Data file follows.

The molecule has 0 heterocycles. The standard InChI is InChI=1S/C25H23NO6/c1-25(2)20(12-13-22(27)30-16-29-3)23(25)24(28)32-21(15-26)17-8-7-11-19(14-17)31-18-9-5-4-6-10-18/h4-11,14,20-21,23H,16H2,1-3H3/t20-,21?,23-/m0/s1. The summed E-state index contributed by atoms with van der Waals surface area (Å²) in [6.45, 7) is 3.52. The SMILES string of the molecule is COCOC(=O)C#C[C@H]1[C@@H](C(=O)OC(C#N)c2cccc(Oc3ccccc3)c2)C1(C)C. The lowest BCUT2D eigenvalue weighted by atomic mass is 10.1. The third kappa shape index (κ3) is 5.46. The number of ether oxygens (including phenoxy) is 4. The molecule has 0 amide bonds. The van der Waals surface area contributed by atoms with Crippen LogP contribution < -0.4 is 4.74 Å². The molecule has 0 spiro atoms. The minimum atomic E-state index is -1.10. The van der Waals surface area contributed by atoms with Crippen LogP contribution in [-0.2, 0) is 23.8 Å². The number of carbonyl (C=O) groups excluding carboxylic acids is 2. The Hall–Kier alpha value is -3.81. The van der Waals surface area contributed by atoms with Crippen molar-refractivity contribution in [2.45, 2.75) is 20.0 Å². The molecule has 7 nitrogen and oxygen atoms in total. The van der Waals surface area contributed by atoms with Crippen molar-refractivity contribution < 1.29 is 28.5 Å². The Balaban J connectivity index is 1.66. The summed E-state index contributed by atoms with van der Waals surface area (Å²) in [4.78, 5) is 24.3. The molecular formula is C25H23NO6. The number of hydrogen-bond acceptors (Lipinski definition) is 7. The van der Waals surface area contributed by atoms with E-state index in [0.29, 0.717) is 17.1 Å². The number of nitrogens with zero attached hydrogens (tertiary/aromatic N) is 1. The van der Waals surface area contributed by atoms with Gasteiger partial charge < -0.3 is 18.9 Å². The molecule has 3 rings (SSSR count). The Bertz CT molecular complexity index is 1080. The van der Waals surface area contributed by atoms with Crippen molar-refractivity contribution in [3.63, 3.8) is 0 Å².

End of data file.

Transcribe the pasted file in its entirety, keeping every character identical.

The molecule has 0 heterocycles. The standard InChI is InChI=1S/C25H23NO6/c1-25(2)20(12-13-22(27)30-16-29-3)23(25)24(28)32-21(15-26)17-8-7-11-19(14-17)31-18-9-5-4-6-10-18/h4-11,14,20-21,23H,16H2,1-3H3/t20-,21?,23-/m0/s1. The summed E-state index contributed by atoms with van der Waals surface area (Å²) in [6.45, 7) is 3.52. The SMILES string of the molecule is COCOC(=O)C#C[C@H]1[C@@H](C(=O)OC(C#N)c2cccc(Oc3ccccc3)c2)C1(C)C. The lowest BCUT2D eigenvalue weighted by atomic mass is 10.1. The third kappa shape index (κ3) is 5.46. The number of ether oxygens (including phenoxy) is 4. The molecule has 0 amide bonds. The van der Waals surface area contributed by atoms with Crippen LogP contribution < -0.4 is 4.74 Å². The molecule has 0 spiro atoms. The minimum atomic E-state index is -1.10. The van der Waals surface area contributed by atoms with Crippen LogP contribution in [-0.2, 0) is 23.8 Å². The number of carbonyl (C=O) groups excluding carboxylic acids is 2. The Hall–Kier alpha value is -3.81. The van der Waals surface area contributed by atoms with Crippen molar-refractivity contribution in [2.45, 2.75) is 20.0 Å². The molecule has 7 nitrogen and oxygen atoms in total. The van der Waals surface area contributed by atoms with Crippen molar-refractivity contribution < 1.29 is 28.5 Å². The Balaban J connectivity index is 1.66. The summed E-state index contributed by atoms with van der Waals surface area (Å²) in [4.78, 5) is 24.3. The molecular formula is C25H23NO6. The number of hydrogen-bond acceptors (Lipinski definition) is 7. The van der Waals surface area contributed by atoms with E-state index in [0.29, 0.717) is 17.1 Å². The number of nitrogens with zero attached hydrogens (tertiary/aromatic N) is 1. The van der Waals surface area contributed by atoms with Gasteiger partial charge < -0.3 is 18.9 Å². The molecule has 3 rings (SSSR count). The Bertz CT molecular complexity index is 1080. The van der Waals surface area contributed by atoms with Crippen molar-refractivity contribution in [3.63, 3.8) is 0 Å².